Mixed responses of farmland birds to the Conservation Reserve Enhancement Program in Pennsylvania

Authors

  • Sarah E. Pabian,

    Corresponding author
    1. School of Forest Resources, Pennsylvania State University, University Park, PA 16802, USA
    Current affiliation:
    1. Department of Biology, Colorado State University, Fort Collins, CO 80523, USA.
    • School of Forest Resources, Pennsylvania State University, University Park, PA 16802, USA===

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  • Andrew M. Wilson,

    1. School of Forest Resources, Pennsylvania State University, University Park, PA 16802, USA
    Current affiliation:
    1. Department of Environmental Studies, Gettysburg College, Gettysburg, PA 17325, USA.
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  • Margaret C. Brittingham

    1. School of Forest Resources, Pennsylvania State University, University Park, PA 16802, USA
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  • Associate Editor: Kerri Vierling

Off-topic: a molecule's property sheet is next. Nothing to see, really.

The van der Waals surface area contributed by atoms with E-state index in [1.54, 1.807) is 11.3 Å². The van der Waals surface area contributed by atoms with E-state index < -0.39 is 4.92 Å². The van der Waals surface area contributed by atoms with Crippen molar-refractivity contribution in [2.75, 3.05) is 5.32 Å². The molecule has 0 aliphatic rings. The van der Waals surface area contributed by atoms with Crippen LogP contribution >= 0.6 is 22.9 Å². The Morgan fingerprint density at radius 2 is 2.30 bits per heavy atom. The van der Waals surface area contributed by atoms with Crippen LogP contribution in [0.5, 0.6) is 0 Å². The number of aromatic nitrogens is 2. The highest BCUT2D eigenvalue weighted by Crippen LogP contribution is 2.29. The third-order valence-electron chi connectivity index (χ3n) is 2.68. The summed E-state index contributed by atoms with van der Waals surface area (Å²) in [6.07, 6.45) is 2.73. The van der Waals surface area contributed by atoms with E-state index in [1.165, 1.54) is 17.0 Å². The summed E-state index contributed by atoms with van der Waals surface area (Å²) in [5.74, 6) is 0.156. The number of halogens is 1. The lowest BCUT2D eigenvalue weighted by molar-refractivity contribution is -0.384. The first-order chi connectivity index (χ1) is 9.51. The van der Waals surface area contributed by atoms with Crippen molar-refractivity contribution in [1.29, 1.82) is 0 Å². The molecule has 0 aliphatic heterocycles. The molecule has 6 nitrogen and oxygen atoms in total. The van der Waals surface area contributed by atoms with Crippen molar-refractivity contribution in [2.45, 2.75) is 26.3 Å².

Abstract

The Pennsylvania Conservation Reserve Enhancement Program (CREP) was initiated in 2000 and within 4 years, 40,000 ha of conservation grasslands were established in southern Pennsylvania. We determined whether CREP habitat has benefitted farmland and grassland bird populations during the 10 years since the program began. From 2001 to 2010, bird surveyors conducted road-side point counts in a 20-county area in south-central Pennsylvania. We observed positive CREP effects on the abundances (in 2009–2010) and changes in abundance (from 2001–2002 to 2009–2010) of 5 species, including eastern meadowlark (Sturnella magna); negative CREP effects for 3 species, including vesper sparrow (Pooecetes gramineus); and no CREP effects for 2 species, including grasshopper sparrows (Ammodramus savannarum). We additionally observed changes in the size and direction of the local CREP effects (within 250 m of count locations) depending on the amount of CREP grassland or field cover in the surrounding landscape (within 5,000 m of survey routes). For example, the local CREP effect on the change in abundance of eastern meadowlarks was 15 times greater at points nested within landscapes with 9% CREP cover compared to landscapes with 1% CREP cover, indicating the potential for greater benefits of adding new CREP grasslands to areas with more CREP habitat already in the surrounding area. We conclude that more careful spatial targeting of CREP enrollment could improve the benefits of the program for farmland and grassland bird populations. © The Wildlife Society, 2013

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